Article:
In the 3D printing sector, people often talk about 3D printing spare pieces for the transport and aerospace industries. But did you know that the on-demand spare pieces could make a huge difference in toys?
Dagoma is a European 3D printing firm that realized this. The firm realized that the capability to 3D print an extra piece for a doll or figurine could make a big difference to a baby. It could also increase the lifespan of toys hugely.
In a move to deal with this, the firm unveiled the Toy Rescue platform. This is a digital platform committed to 3D printable doll models.
Although it might have been achievable in the past to search in 3D print platforms to find the unique toy piece, it is now different. Consumers can now instantly look for and find the piece they want. The toy rescue platform hosts more than 100 doll pieces that were 3D scanned and modeled by a group at Dagoma.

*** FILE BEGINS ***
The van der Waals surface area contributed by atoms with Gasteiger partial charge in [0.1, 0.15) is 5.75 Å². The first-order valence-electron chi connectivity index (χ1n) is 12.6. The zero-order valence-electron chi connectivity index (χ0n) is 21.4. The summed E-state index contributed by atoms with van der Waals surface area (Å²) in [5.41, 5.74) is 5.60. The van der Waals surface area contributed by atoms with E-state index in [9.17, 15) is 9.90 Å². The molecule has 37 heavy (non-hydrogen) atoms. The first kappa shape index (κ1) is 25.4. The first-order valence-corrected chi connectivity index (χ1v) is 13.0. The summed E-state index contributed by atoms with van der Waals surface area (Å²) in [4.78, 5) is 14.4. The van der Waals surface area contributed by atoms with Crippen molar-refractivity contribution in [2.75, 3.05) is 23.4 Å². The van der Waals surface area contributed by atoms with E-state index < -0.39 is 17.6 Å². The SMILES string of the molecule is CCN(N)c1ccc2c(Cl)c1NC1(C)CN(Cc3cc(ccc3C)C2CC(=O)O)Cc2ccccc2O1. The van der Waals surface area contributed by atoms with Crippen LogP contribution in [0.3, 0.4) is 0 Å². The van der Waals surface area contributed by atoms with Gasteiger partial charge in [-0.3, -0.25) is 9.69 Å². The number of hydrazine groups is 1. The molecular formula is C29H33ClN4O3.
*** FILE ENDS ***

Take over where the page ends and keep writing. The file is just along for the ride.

Users can easily peruse Toy Rescue and find a wide range of the most regularly lost or broken toy pieces. This includes doll shoes and arms to board game arts to wheels and knobs. Each 3D print can be downloaded for free and 3D printed by the user at home. If the owner does not have a 3D printer, Toy Rescue will link up with a society of Dagoma Makers.
Consecutively, Dagoma is also working quietly to create a filament made from broken plastic toys. By changing the unfixable doll into thread, the hope is to take plastic out of oceans and landfills.
Furthermore, the filament could itself be utilized to repair broken dolls, an ideal cycle.
Dagoma has strategically launched the Toy Rescue platform just weeks before Christmas. A day where many children will get new, usually plastic dolls. The online platform aims to control the number of toys that are discarded due to missing parts.
“Before, as soon as part of a toy was broken or lost, there was just one fate awaiting your toy: the bin. Now, you can fix them. And avoid a sad ending to a happy life.” This is according to the firm Toy Rescue website.